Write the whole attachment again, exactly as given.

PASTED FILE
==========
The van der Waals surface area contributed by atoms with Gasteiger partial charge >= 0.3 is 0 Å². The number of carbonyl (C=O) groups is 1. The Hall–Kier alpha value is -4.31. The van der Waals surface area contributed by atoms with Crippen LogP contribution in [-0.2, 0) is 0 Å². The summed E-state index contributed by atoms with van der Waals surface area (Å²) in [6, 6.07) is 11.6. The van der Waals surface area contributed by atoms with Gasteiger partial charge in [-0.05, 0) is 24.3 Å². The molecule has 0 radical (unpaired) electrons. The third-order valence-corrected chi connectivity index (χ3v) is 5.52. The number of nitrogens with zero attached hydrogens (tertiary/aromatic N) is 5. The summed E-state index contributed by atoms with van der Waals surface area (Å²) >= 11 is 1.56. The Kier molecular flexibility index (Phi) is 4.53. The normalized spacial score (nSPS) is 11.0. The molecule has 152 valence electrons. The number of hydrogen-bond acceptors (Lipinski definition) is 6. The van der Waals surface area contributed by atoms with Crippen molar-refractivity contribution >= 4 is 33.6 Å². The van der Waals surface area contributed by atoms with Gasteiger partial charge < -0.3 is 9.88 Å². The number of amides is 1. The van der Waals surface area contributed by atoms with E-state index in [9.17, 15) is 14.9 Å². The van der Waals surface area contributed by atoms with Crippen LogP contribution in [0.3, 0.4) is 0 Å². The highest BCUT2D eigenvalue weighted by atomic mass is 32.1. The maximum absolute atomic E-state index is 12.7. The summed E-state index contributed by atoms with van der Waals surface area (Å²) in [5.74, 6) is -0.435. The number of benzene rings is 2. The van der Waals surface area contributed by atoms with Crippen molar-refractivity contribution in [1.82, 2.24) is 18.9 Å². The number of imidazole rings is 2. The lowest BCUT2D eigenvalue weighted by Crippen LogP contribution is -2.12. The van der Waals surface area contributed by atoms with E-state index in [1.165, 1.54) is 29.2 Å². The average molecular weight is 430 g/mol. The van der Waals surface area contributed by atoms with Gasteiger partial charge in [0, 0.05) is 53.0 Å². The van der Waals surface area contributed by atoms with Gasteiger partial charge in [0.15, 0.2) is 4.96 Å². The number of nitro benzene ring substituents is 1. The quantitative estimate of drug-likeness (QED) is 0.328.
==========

The van der Waals surface area contributed by atoms with Gasteiger partial charge >= 0.3 is 0 Å². The number of carbonyl (C=O) groups is 1. The Hall–Kier alpha value is -4.31. The van der Waals surface area contributed by atoms with Crippen LogP contribution in [-0.2, 0) is 0 Å². The summed E-state index contributed by atoms with van der Waals surface area (Å²) in [6, 6.07) is 11.6. The van der Waals surface area contributed by atoms with Gasteiger partial charge in [-0.05, 0) is 24.3 Å². The molecule has 0 radical (unpaired) electrons. The third-order valence-corrected chi connectivity index (χ3v) is 5.52. The number of nitrogens with zero attached hydrogens (tertiary/aromatic N) is 5. The summed E-state index contributed by atoms with van der Waals surface area (Å²) >= 11 is 1.56. The Kier molecular flexibility index (Phi) is 4.53. The normalized spacial score (nSPS) is 11.0. The molecule has 152 valence electrons. The number of hydrogen-bond acceptors (Lipinski definition) is 6. The van der Waals surface area contributed by atoms with Crippen molar-refractivity contribution >= 4 is 33.6 Å². The van der Waals surface area contributed by atoms with Gasteiger partial charge < -0.3 is 9.88 Å². The number of amides is 1. The van der Waals surface area contributed by atoms with E-state index in [9.17, 15) is 14.9 Å². The van der Waals surface area contributed by atoms with Crippen LogP contribution in [0.3, 0.4) is 0 Å². The highest BCUT2D eigenvalue weighted by atomic mass is 32.1. The maximum absolute atomic E-state index is 12.7. The summed E-state index contributed by atoms with van der Waals surface area (Å²) in [5.74, 6) is -0.435. The number of benzene rings is 2. The van der Waals surface area contributed by atoms with Crippen molar-refractivity contribution in [1.82, 2.24) is 18.9 Å². The number of imidazole rings is 2. The lowest BCUT2D eigenvalue weighted by Crippen LogP contribution is -2.12. The van der Waals surface area contributed by atoms with E-state index in [1.165, 1.54) is 29.2 Å². The average molecular weight is 430 g/mol. The van der Waals surface area contributed by atoms with Gasteiger partial charge in [0, 0.05) is 53.0 Å². The van der Waals surface area contributed by atoms with Gasteiger partial charge in [0.15, 0.2) is 4.96 Å². The number of nitro benzene ring substituents is 1. The quantitative estimate of drug-likeness (QED) is 0.328.